Showdown at the H20 Corral: Tombstone's Water Crisis Claims Rejected by Court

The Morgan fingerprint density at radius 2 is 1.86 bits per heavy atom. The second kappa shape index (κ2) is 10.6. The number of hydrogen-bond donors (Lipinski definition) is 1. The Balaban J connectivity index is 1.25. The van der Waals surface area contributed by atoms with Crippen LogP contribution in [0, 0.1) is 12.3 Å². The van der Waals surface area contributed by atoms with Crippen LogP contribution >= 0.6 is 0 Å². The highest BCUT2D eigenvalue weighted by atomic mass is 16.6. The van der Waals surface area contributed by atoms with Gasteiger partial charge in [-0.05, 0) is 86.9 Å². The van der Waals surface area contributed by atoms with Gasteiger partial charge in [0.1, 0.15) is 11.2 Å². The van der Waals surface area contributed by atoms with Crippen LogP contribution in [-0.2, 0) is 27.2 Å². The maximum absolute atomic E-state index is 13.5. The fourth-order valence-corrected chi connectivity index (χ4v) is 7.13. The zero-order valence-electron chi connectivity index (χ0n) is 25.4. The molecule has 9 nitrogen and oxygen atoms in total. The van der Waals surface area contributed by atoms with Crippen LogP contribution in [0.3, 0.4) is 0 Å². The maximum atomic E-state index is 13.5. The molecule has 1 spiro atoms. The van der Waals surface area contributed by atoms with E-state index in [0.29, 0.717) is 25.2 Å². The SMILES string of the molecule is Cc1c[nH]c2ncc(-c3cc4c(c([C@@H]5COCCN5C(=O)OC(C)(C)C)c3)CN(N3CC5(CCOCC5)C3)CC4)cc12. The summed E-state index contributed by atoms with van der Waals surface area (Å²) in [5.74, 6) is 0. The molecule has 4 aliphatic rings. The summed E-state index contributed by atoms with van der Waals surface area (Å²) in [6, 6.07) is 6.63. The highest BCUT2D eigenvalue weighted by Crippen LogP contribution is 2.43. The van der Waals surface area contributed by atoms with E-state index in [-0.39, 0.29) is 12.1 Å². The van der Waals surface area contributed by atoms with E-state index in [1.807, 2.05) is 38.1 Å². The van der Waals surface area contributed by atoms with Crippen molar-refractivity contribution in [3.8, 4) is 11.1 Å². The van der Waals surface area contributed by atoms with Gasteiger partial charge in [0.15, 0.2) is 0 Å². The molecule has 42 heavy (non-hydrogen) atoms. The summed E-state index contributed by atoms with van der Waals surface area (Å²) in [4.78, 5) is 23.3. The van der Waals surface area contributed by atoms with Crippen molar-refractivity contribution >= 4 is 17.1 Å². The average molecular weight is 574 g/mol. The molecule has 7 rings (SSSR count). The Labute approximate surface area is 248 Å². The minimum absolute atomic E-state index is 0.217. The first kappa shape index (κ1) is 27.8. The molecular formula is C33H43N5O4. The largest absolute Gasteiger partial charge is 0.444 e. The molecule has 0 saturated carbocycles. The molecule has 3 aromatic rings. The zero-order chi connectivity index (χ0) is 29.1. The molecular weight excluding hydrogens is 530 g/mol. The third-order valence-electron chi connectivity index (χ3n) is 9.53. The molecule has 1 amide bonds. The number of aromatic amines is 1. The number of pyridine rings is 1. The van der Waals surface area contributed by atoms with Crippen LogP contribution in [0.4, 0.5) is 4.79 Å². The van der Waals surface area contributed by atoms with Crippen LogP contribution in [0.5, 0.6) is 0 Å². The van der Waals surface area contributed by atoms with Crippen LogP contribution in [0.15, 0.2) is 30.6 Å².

A federal judge rejected a conservative group's claim that the historic town of Tombstone faces a water crises because the U.S. Forest Service refuses to allow crews access to a wilderness area to repair springs damaged by wildfire and mudslides. U.S. District Judge Frank Zapata this week denied the Phoenix-based Goldwater Institute's motion for a preliminary injunction. The group, which is representing the City of Tombstone against the Forest Service, immediately filed an appeal with the 9th Circuit. Zapata found that the group's "claims of a drastic water emergency related to public consumption and fire needs are overstated and speculative."  Judge Zapata disagreed in a ruling signed Monday, finding that the alleged crisis has been overstated and that the Forest Service has "continually worked with plaintiff to attempt to resolve their water issues." Zapata said that Tombstone had failed to provide the agency with information it needs to grant the required permits. "Defendants have attempted to accommodate plaintiff's requests to repair water structures, have consistently encouraged plaintiffs to submit site specific information with details as to the work that needs to be performed and the equipment needed such that defendants could properly assess any impacts in the wilderness, and defendants have been receptive to plaintiff's requests and have changed certain requirements after considering plaintiff's concerns," Zapata wrote. Zapata added that "it appears that plaintiff's water from the Huachuca Mountains has been substantially restored, plaintiff currently has access to sufficient and safe water between its wells and the Huachuca water, and that plaintiff's claims of a drastic water emergency related to public consumption and fire needs are overstated and speculative." The town is actually attempting to engage in new construction in the wilderness area rather than "simply restoring existing water facilities," according to the ruling. "Upon review of the record, the court finds that plaintiff has not demonstrated irreparable harm," Zapata wrote. "Likewise, the court also finds that plaintiff cutting a path through a federally protected wilderness area with excavators and other construction equipment would have a significant impact; the public interest and equities weigh in favor of defendants who are attempting to conserve and protect important wilderness areas."...more